You can use the Flink Web UI to monitor the checkpoint operations in Flink, but in some cases S3 access logs can provide more information, and can be especially useful if you run many Flink applications.
Although Amazon S3 can generate a lot of logs and it makes sense to have an ETL process to parse, combine and put the logs into Parquet or ORC format for better query performance, there is still an easy way to analyze logs using a Hive table created just on top of the raw S3 log directory.
For zero-downtime, large-scale systems you can have multiple compute clusters located in different availability zones.
The Kinesis KCL 2.x Consumer is very helpful to build highly scalable, elastic and fault-tolerant streaming data processing pipelines for Amazon Kinesis. Let’s review some of the KCL internals related to the load balancing and response to compute node/cluster failures and how you can tune and monitor such activities.
You can expect that the total number of vCores available to YARN limits the number of containers you can run concurrently, that’s not true in some cases.
Let’s consider one of them – Capacity Scheduler with DefaultResourceCalculator (Memory only).
Let’s review how EC2 vCPUs correspond to YARN vCores in Amazon EMR and Qubole Hadoop clusters. As an example, I will choose
c4.4xlargeEC2 instance types.
EC2 vCPU is a thread of a CPU core (typically, there are two threads per core). Does it mean that YARN vCores should be equal to the number of EC2 vCPU? That’s not always the case.
Let’s review major REST API requests for uploading files to S3 (
PutObject, CreateMultipartUpload, UploadPartand
CompleteMultipartUpload) that you can observe in S3 access logs.
This can be helpful for monitoring S3 write performance. See also S3 Multipart Upload – S3 Access Log Messages.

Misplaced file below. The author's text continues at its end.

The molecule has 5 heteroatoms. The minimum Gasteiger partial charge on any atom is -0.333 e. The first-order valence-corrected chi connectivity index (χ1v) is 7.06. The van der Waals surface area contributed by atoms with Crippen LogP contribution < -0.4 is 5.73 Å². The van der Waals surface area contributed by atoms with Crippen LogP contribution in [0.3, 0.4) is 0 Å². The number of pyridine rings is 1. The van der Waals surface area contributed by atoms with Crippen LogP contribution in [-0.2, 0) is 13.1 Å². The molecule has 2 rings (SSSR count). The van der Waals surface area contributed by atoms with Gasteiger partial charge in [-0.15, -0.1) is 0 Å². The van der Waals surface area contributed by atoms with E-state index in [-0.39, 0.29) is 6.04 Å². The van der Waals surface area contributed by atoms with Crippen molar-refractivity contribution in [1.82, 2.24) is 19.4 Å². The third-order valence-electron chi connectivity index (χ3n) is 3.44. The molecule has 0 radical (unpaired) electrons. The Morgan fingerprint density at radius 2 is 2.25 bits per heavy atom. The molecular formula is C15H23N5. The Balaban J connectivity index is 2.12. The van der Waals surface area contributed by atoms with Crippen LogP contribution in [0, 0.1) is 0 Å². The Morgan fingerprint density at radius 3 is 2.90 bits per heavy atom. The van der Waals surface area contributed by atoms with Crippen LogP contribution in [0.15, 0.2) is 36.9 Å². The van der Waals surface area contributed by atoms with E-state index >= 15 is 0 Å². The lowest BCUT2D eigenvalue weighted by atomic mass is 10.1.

On one of my clusters I got my favorite YARN error, although now it was in a Flink application:
Container is running beyond physical memory limits. Current usage: 99.5 GB of 99.5 GB physical memory used; 105.1 GB of 227.8 GB virtual memory used. Killing container.
Why did the container take so much physical memory and fail? Let’s investigate in detail.
Most applications writing data into S3 use the S3 multipart upload API to upload data in parts. First, you initiate the load, then upload parts and finally complete the multipart upload.
Let’s see how this operation is reflected in the S3 access log. My application uploaded the file
data.gzinto S3, and I can view it as follows:
One of our Flink streaming jobs had significant variance in the time spent on writing files to S3 by the same Task Manager process.
What settings do you need to check first?
On one of the clusters I noticed an increased rate of shuffle errors, and the restart of a job did not help, it still failed with the same error.
The error was as follows:
Error: Error while running task ( failure ) : org.apache.tez.runtime.library.common.shuffle.orderedgrouped.Shuffle$ShuffleError: error in shuffle in Fetcher at org.apache.tez.runtime.library.common.shuffle.orderedgrouped.Shuffle$RunShuffleCallable.callInternal (Shuffle.java:301) Caused by: java.io.IOException: Shuffle failed with too many fetch failures and insufficient progress!failureCounts=1, pendingInputs=1, fetcherHealthy=false, reducerProgressedEnough=true, reducerStalled=true